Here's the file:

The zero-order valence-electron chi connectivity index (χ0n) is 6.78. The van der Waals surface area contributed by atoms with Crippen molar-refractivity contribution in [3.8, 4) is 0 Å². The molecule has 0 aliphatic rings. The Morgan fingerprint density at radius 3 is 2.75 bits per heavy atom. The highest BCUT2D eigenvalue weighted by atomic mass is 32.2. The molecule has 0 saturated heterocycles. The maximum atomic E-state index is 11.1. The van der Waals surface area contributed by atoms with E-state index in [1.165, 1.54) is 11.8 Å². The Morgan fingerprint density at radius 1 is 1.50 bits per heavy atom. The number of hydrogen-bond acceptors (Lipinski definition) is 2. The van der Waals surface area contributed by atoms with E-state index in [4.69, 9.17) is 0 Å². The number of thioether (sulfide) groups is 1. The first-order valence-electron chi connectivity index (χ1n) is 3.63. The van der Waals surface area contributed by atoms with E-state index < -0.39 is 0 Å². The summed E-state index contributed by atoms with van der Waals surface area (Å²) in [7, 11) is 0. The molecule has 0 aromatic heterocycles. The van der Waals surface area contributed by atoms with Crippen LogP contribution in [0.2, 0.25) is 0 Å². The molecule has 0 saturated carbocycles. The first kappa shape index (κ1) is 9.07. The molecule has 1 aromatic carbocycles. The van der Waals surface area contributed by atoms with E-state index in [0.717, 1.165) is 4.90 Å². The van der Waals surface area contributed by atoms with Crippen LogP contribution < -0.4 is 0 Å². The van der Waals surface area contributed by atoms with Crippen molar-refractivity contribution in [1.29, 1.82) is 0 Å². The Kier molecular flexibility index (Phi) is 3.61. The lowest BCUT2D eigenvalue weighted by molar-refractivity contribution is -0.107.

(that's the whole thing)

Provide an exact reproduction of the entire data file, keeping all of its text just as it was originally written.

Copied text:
The zero-order valence-electron chi connectivity index (χ0n) is 6.78. The van der Waals surface area contributed by atoms with Crippen molar-refractivity contribution in [3.8, 4) is 0 Å². The molecule has 0 aliphatic rings. The Morgan fingerprint density at radius 3 is 2.75 bits per heavy atom. The highest BCUT2D eigenvalue weighted by atomic mass is 32.2. The molecule has 0 saturated heterocycles. The maximum atomic E-state index is 11.1. The van der Waals surface area contributed by atoms with E-state index in [1.165, 1.54) is 11.8 Å². The Morgan fingerprint density at radius 1 is 1.50 bits per heavy atom. The number of hydrogen-bond acceptors (Lipinski definition) is 2. The van der Waals surface area contributed by atoms with E-state index in [4.69, 9.17) is 0 Å². The number of thioether (sulfide) groups is 1. The first-order valence-electron chi connectivity index (χ1n) is 3.63. The van der Waals surface area contributed by atoms with E-state index < -0.39 is 0 Å². The summed E-state index contributed by atoms with van der Waals surface area (Å²) in [7, 11) is 0. The molecule has 0 aromatic heterocycles. The van der Waals surface area contributed by atoms with Crippen LogP contribution in [0.2, 0.25) is 0 Å². The molecule has 0 saturated carbocycles. The first kappa shape index (κ1) is 9.07. The molecule has 1 aromatic carbocycles. The van der Waals surface area contributed by atoms with E-state index in [0.717, 1.165) is 4.90 Å². The van der Waals surface area contributed by atoms with Crippen LogP contribution < -0.4 is 0 Å². The van der Waals surface area contributed by atoms with Crippen molar-refractivity contribution in [1.29, 1.82) is 0 Å². The Kier molecular flexibility index (Phi) is 3.61. The lowest BCUT2D eigenvalue weighted by molar-refractivity contribution is -0.107.